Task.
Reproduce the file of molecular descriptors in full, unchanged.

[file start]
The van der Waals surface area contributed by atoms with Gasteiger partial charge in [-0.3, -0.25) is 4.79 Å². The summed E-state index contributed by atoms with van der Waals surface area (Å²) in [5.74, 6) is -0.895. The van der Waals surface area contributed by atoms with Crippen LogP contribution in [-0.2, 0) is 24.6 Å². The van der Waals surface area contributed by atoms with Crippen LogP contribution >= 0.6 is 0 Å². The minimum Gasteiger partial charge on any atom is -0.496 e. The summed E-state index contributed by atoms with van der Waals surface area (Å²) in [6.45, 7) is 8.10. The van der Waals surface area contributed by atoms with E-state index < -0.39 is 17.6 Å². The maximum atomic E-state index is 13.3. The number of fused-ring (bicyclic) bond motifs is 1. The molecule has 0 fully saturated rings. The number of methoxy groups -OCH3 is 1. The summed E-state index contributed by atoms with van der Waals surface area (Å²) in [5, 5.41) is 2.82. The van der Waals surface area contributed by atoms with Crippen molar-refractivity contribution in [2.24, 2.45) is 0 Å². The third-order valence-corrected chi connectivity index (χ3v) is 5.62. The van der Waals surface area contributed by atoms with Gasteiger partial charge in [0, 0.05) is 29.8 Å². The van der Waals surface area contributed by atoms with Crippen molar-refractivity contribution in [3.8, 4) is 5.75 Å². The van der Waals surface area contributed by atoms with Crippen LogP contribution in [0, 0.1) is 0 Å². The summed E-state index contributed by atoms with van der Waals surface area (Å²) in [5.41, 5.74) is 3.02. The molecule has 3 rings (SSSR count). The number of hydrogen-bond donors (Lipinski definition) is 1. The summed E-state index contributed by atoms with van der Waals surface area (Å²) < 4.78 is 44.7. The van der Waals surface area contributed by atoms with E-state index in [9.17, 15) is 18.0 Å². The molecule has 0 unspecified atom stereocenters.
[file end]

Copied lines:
The van der Waals surface area contributed by atoms with Gasteiger partial charge in [-0.3, -0.25) is 4.79 Å². The summed E-state index contributed by atoms with van der Waals surface area (Å²) in [5.74, 6) is -0.895. The van der Waals surface area contributed by atoms with Crippen LogP contribution in [-0.2, 0) is 24.6 Å². The van der Waals surface area contributed by atoms with Crippen LogP contribution >= 0.6 is 0 Å². The minimum Gasteiger partial charge on any atom is -0.496 e. The summed E-state index contributed by atoms with van der Waals surface area (Å²) in [6.45, 7) is 8.10. The van der Waals surface area contributed by atoms with E-state index < -0.39 is 17.6 Å². The maximum atomic E-state index is 13.3. The number of fused-ring (bicyclic) bond motifs is 1. The molecule has 0 fully saturated rings. The number of methoxy groups -OCH3 is 1. The summed E-state index contributed by atoms with van der Waals surface area (Å²) in [5, 5.41) is 2.82. The van der Waals surface area contributed by atoms with Crippen molar-refractivity contribution in [2.24, 2.45) is 0 Å². The third-order valence-corrected chi connectivity index (χ3v) is 5.62. The van der Waals surface area contributed by atoms with Gasteiger partial charge in [0, 0.05) is 29.8 Å². The van der Waals surface area contributed by atoms with Crippen molar-refractivity contribution in [3.8, 4) is 5.75 Å². The van der Waals surface area contributed by atoms with Crippen LogP contribution in [0, 0.1) is 0 Å². The summed E-state index contributed by atoms with van der Waals surface area (Å²) in [5.41, 5.74) is 3.02. The molecule has 3 rings (SSSR count). The number of hydrogen-bond donors (Lipinski definition) is 1. The summed E-state index contributed by atoms with van der Waals surface area (Å²) < 4.78 is 44.7. The van der Waals surface area contributed by atoms with E-state index in [9.17, 15) is 18.0 Å². The molecule has 0 unspecified atom stereocenters.